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When Your Family Doesn’t Agree With Your Cancer Treatment Plan

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Wendy Baer, MD - Blogs
By Wendy Baer, MDPsychiatric oncologistJune 12, 2018

Deciding on a cancer treatment is not a straightforward process. Cancer diagnoses – and treatment plans themselves – are complicated, often making it difficult for doctors to definitively pinpoint the one treatment that will bring the best outcome. Doctors usually end up presenting more than one treatment option, and then patients and families have to make decisions about which treatment plan to accept, such as whether or not to have a complicated surgery. There are times that a patient leans toward one treatment plan, but their partner thinks another plan would be best – as you can imagine, this can create a great deal of distress for everyone.

Steve was diagnosed with colon cancer at 65 years old, and because of the location of the cancer, his oncologist recommended chemotherapy first, followed by surgery to remove a large section of his intestine which would leave him with an ostomy bag for life. Steve and his wife both agreed to this treatment plan, but as he went through chemotherapy, Steve began to wonder if he made the best decision. During chemo he lost his appetite, his weight fell over 50 pounds, he suffered from extreme fatigue, and lost interest in playing the banjo which had been his favorite hobby. When it came time for the surgery, Steve decided he did not want it, which panicked his wife. She would say, “He needs this surgery to survive! I can’t take this, him talking about giving up and not fighting cancer! He is the most important person in the world to me!” Steve would respond with, “The doctors told us the surgery may help, but they did not say it would definitely cure me. And I don’t think my quality of life would be good after the surgery. This ostomy bag would be horrible.”

To help manage the distress about making the treatment decision, Steve and his wife met with the oncology social worker for several counseling sessions. Steve was able to talk through some of his depressive symptoms he was experiencing (loss of interest in his favorite hobby) and his wife was able to share her anxiety about her husband staying alive (having cancer in the first place). When they joined a support group, Steve learned from other patients who had had this type of colon cancer surgery that his quality of life would likely be fairly good after the operation (for instance, he could swim with an ostomy). His wife met other caregivers who validated her anxiety about letting loved ones make treatment decisions that would not necessarily be the one she would make if she was the patient. The other caregivers also encouraged Steve’s wife to join a weekly card game and luncheon in her neighborhood that became a great source of comfort to her and helped decrease her distress about Steve’s cancer treatment. After recovering his appetite post-chemo, and gaining back some weight, Steve decided to go ahead with the surgery. Because his depressive symptoms had been addressed, he was able to see that he could have a good quality of life after the surgery, and he was able to get back to playing the banjo. Steve’s wife recently video recorded a couple of his songs and shared them with the oncology team during surgical follow up visit. Steve got a standing ovation in clinic!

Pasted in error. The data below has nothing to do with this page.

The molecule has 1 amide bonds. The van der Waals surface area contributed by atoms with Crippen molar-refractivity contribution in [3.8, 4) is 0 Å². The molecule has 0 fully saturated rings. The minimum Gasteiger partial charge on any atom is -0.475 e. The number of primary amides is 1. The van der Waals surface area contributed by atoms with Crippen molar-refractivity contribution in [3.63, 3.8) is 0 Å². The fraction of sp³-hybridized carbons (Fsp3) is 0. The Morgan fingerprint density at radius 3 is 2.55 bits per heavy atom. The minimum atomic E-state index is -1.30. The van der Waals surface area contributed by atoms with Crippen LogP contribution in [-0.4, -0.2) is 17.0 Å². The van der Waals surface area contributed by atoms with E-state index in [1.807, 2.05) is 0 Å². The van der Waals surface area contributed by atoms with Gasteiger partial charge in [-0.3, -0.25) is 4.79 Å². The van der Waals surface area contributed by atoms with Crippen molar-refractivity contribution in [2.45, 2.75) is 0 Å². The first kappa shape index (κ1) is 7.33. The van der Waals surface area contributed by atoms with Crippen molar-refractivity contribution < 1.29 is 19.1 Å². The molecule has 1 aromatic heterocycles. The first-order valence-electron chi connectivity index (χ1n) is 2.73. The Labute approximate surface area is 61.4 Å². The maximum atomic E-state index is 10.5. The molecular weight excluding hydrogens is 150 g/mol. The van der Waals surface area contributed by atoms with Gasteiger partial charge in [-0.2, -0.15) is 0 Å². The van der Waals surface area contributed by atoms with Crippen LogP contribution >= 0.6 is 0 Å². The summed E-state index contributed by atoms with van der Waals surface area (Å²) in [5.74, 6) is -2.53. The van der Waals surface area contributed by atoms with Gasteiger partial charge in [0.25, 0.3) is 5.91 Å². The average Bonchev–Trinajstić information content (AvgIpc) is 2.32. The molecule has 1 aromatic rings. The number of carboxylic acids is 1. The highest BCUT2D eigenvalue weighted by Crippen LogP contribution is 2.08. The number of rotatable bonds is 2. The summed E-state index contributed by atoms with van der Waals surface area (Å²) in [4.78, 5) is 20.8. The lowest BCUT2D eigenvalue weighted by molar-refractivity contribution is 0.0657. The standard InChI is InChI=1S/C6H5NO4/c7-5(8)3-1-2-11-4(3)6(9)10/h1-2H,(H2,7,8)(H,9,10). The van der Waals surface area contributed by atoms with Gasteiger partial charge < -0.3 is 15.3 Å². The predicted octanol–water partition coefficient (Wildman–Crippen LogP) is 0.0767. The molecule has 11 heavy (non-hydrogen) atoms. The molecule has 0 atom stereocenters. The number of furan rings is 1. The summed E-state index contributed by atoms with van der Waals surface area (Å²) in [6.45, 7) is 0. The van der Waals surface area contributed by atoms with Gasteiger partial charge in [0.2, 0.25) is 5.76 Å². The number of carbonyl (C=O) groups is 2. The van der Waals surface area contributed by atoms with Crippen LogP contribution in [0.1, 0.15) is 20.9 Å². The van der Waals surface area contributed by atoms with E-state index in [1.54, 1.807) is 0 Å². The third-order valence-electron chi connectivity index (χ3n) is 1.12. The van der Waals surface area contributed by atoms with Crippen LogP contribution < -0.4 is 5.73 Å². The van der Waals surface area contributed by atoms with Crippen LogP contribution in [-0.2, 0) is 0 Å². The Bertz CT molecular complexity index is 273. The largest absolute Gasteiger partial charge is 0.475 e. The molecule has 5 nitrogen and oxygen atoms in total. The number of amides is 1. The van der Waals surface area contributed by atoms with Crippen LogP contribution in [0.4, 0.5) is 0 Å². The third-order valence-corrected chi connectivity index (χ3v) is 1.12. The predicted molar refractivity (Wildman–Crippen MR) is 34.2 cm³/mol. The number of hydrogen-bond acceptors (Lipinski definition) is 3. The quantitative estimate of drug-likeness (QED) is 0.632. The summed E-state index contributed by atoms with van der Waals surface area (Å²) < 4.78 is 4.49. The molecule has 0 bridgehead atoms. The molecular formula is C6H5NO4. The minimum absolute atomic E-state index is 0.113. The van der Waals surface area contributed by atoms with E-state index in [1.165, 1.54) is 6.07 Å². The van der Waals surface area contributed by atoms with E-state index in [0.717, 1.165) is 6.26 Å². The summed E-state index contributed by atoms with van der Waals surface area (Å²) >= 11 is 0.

When you have cancer, there are many treatment decisions to be made, and the process is more difficult when patients and families disagree about the best treatment plan. Keep in mind the key points below to help you and your loved one get through the treatment as smoothly as possible:

  • Everyone’s goal is to manage cancer and live as fully as possible for as long as possible.
  • Depression and anxiety can effect treatment decision making, so these symptoms should be identified and treated in both patients and caregivers.
  • Ask questions, but take time to listen too. Try to hear where the other person is coming from.
  • Being a good caregiver requires self-care. Get outside, block time for sleep, let other people help with appointments and errands.
  • Remember your hobbies (like Steve’s banjo). Life is happening now, even during cancer treatment. Try to grab little bits of pleasure as you are able.
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About the Author
Wendy Baer, MD

Wendy Baer, MD, is the medical director of psychiatric oncology at the Winship Cancer Institute of Emory University in Atlanta. Dr. Baer helps patients and their families deal with the stress of receiving a cancer diagnosis and going through treatment. Her expertise in treating clinical depression and anxiety helps people manage emotions, behaviors and relationships during difficult times.

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